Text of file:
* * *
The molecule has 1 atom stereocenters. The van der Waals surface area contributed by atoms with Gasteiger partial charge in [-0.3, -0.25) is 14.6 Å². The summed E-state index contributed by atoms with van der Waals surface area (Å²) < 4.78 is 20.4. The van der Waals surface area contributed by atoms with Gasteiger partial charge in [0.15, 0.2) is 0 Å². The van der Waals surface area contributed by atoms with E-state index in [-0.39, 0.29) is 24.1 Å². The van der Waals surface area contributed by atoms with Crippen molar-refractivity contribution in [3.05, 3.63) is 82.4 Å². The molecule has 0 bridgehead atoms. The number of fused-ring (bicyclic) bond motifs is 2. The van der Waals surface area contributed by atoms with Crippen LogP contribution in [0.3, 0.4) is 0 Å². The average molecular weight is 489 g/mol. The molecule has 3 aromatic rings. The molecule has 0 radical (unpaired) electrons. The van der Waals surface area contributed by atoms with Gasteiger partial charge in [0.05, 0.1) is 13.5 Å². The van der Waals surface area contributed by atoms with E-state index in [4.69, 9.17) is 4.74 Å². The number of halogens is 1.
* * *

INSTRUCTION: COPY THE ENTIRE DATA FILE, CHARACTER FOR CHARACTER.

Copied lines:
The molecule has 1 atom stereocenters. The van der Waals surface area contributed by atoms with Gasteiger partial charge in [-0.3, -0.25) is 14.6 Å². The summed E-state index contributed by atoms with van der Waals surface area (Å²) < 4.78 is 20.4. The van der Waals surface area contributed by atoms with Gasteiger partial charge in [0.15, 0.2) is 0 Å². The van der Waals surface area contributed by atoms with E-state index in [-0.39, 0.29) is 24.1 Å². The van der Waals surface area contributed by atoms with Crippen molar-refractivity contribution in [3.05, 3.63) is 82.4 Å². The molecule has 0 bridgehead atoms. The number of fused-ring (bicyclic) bond motifs is 2. The van der Waals surface area contributed by atoms with Crippen LogP contribution in [0.3, 0.4) is 0 Å². The average molecular weight is 489 g/mol. The molecule has 3 aromatic rings. The molecule has 0 radical (unpaired) electrons. The van der Waals surface area contributed by atoms with Gasteiger partial charge in [0.05, 0.1) is 13.5 Å². The van der Waals surface area contributed by atoms with E-state index in [4.69, 9.17) is 4.74 Å². The number of halogens is 1.